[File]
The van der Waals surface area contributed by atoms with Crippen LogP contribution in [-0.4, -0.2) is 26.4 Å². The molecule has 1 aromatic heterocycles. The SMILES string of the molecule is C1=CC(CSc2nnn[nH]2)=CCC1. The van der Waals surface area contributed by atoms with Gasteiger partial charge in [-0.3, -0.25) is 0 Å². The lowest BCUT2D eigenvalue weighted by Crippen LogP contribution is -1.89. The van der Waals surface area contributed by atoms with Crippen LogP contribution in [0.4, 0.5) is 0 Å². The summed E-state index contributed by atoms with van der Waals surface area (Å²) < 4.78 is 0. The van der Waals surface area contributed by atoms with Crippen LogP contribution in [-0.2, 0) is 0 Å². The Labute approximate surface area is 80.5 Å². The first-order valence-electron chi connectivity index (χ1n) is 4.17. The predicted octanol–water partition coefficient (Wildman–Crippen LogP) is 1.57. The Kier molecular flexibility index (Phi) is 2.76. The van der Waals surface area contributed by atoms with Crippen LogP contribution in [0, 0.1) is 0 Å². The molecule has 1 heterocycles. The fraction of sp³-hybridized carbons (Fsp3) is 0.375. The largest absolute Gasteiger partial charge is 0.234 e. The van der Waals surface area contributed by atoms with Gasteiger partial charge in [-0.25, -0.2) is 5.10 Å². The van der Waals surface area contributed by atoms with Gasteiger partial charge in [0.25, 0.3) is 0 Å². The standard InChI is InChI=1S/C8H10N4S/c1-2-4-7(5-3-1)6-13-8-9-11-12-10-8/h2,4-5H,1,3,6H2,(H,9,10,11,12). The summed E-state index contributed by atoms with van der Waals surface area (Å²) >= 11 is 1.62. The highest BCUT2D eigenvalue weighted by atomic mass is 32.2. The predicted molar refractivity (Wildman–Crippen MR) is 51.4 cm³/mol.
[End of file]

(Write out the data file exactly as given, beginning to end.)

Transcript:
The van der Waals surface area contributed by atoms with Crippen LogP contribution in [-0.4, -0.2) is 26.4 Å². The molecule has 1 aromatic heterocycles. The SMILES string of the molecule is C1=CC(CSc2nnn[nH]2)=CCC1. The van der Waals surface area contributed by atoms with Gasteiger partial charge in [-0.3, -0.25) is 0 Å². The lowest BCUT2D eigenvalue weighted by Crippen LogP contribution is -1.89. The van der Waals surface area contributed by atoms with Crippen LogP contribution in [0.4, 0.5) is 0 Å². The summed E-state index contributed by atoms with van der Waals surface area (Å²) < 4.78 is 0. The van der Waals surface area contributed by atoms with Crippen LogP contribution in [-0.2, 0) is 0 Å². The Labute approximate surface area is 80.5 Å². The first-order valence-electron chi connectivity index (χ1n) is 4.17. The predicted octanol–water partition coefficient (Wildman–Crippen LogP) is 1.57. The Kier molecular flexibility index (Phi) is 2.76. The van der Waals surface area contributed by atoms with Crippen LogP contribution in [0, 0.1) is 0 Å². The molecule has 1 heterocycles. The fraction of sp³-hybridized carbons (Fsp3) is 0.375. The largest absolute Gasteiger partial charge is 0.234 e. The van der Waals surface area contributed by atoms with Gasteiger partial charge in [-0.25, -0.2) is 5.10 Å². The van der Waals surface area contributed by atoms with Gasteiger partial charge in [0.25, 0.3) is 0 Å². The standard InChI is InChI=1S/C8H10N4S/c1-2-4-7(5-3-1)6-13-8-9-11-12-10-8/h2,4-5H,1,3,6H2,(H,9,10,11,12). The summed E-state index contributed by atoms with van der Waals surface area (Å²) >= 11 is 1.62. The highest BCUT2D eigenvalue weighted by atomic mass is 32.2. The predicted molar refractivity (Wildman–Crippen MR) is 51.4 cm³/mol.